Beginning with FIG. 4, illustrated is an example of facilitation of automatic configuration of the printing device 102. More specifically, shown is an example of the manner in which the configuration process can be initiated by the printing device configuration module 316 of a computing device 108. As indicated in block 400, the printing device configuration module 316 is first activated. This activation can occur in various different ways. By way of example, the module 316 can be manually activated by a user (e.g., system administrator) by identifying the presence of a newly added printing device 102 to the module. This identification can be made by accessing an appropriate application associated with the printing device configuration module 316. For instance, the user can provide the address of the new printing device 102 to the module 316 by entry of this information with the application.
 In another example, the presence of the new printing device 102 can be automatically detected by the printing device configuration module 316. In such a case, the module 316 can be adapted to send out periodic response requests (i.e., pings) on the network 114 to every device that is connected thereto. Once a request is received by each device connected to the network 114, including the new printing device 102, the configuration module 316 can determine what devices are connected to the network, as well as the addresses of these various devices, from their response communications. In an alternative arrangement, the newly added printing device 102 can be configured to send out periodic notifications that identify its presence to other devices on the network 114, including the computing device 108.
 In any case, once the printing device configuration module 316 is activated, the device can determine that a new printing device 102 has been added to the network 114, as indicated in block 402. At this point, the configuration module 316 can determine what type of device the printing device 102 is, as indicated in block 404. In terms of type, the module 316 can, for instance, determine whether the device is a printing device, the manufacturer of the printing device, the device model number, etc. By way of example, this information can, optionally, be obtained from the response communication or the notification communication received from the printing device 102. Alternatively, the information can be obtained by querying the printing device 102 and receiving an appropriate response.
 With this information, the printing device configuration module 316 can determine what configuration applet 318 is to be downloaded to the printing device 102, as indicated in block 406. Notably, this configuration applet 318 may be the same for each printing device 102 added to the network 114 regardless of the printing device's type in that the applet normally is device independent, i.e., independent of the configuration and operating language used by the printing device. However, the type of applet 318 downloaded to the printing device 102 may be device dependent where the nature of the configuration of the device depends upon the device's architecture (e.g., whether the device is web-enabled, whether the device has a mass memory device, etc.).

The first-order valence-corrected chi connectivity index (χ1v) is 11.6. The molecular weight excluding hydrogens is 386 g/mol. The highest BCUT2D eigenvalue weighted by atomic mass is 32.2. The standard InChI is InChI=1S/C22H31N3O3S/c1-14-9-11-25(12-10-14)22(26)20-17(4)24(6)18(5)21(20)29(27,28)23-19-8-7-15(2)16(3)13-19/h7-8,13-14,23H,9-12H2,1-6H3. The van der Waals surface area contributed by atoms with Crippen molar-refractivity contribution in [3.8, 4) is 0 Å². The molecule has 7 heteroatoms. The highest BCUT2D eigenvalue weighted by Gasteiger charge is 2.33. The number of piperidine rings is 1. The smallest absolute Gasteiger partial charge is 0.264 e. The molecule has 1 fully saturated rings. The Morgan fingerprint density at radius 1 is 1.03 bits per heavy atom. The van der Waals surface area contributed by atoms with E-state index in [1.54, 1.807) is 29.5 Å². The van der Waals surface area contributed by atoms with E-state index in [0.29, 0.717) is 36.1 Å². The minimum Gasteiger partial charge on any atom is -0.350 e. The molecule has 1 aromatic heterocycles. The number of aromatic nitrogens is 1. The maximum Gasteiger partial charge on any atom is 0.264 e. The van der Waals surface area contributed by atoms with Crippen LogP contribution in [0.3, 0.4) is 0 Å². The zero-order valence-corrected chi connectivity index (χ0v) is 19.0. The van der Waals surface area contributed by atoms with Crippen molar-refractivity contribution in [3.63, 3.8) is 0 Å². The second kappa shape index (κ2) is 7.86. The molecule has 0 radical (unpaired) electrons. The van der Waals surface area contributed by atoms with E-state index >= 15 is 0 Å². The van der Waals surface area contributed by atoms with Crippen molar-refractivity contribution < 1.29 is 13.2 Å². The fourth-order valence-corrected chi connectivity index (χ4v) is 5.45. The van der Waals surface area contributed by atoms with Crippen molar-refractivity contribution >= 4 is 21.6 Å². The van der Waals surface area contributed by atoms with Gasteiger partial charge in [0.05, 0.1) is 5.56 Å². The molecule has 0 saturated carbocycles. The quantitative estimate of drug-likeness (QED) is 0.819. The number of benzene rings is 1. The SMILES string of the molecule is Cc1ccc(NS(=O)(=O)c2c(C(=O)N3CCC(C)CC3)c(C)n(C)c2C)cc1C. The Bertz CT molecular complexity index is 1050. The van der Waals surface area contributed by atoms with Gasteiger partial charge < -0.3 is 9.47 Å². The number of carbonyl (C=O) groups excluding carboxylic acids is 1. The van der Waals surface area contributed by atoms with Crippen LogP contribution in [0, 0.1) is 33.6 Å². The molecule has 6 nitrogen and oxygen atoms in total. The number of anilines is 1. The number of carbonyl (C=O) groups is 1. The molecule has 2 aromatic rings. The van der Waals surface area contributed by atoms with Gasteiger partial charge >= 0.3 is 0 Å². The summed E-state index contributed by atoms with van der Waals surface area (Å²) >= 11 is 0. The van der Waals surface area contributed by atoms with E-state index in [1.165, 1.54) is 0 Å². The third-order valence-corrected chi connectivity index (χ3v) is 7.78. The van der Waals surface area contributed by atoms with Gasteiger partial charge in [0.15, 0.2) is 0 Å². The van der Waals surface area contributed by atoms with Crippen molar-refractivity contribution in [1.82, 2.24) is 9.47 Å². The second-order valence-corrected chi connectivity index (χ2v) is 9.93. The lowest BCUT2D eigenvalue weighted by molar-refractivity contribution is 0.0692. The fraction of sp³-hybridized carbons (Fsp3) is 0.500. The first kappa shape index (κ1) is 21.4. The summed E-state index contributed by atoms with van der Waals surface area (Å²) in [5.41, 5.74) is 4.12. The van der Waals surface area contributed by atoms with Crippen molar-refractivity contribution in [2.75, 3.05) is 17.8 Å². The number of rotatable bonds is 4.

The printing device configuration module 316 can then facilitate downloading of an appropriate configuration applet 318 to the printing device 102, as indicated in block 408. Where the configuration applet 318 is stored on the computing device 108, this facilitation merely comprises downloading the applet to the printing device 102. Where, however, the appropriate configuration applet 318 is not stored on the computing device 108, facilitation may comprise transmitting a request to a remote device, e.g., a computing device 118, to download the correct configuration applet to the printing device 102. At this point, participation of the printing device configuration module 318 in the configuration process is terminated.
FIG. 5 illustrates an example of operation of the automatic configuration module 216 of the printing device 102 as used to facilitate automatic configuration of the printing device for use. Beginning with block 500, the automatic configuration module 216 receives a configuration applet 318 from the computing device 108 that, for example, was sent to the printing device 102 in the manner described above with reference to FIG. 4. Notably, however, the applet could be received in alternative ways. For instance, the applet 318 could be downloaded to the printing device 102 from a remote location, e.g., computing device 118, where the printing device is configured to automatically access the remote location upon first being connected to the network 114. In any case, once the applet 318 is received by the automatic configuration module 216, it is delivered to the virtual machine 218, as indicated in block 502, and the applet is executed by the virtual machine 218 to configure the device, as indicated in block 504. An example of this execution is described below with regard to FIG. 6.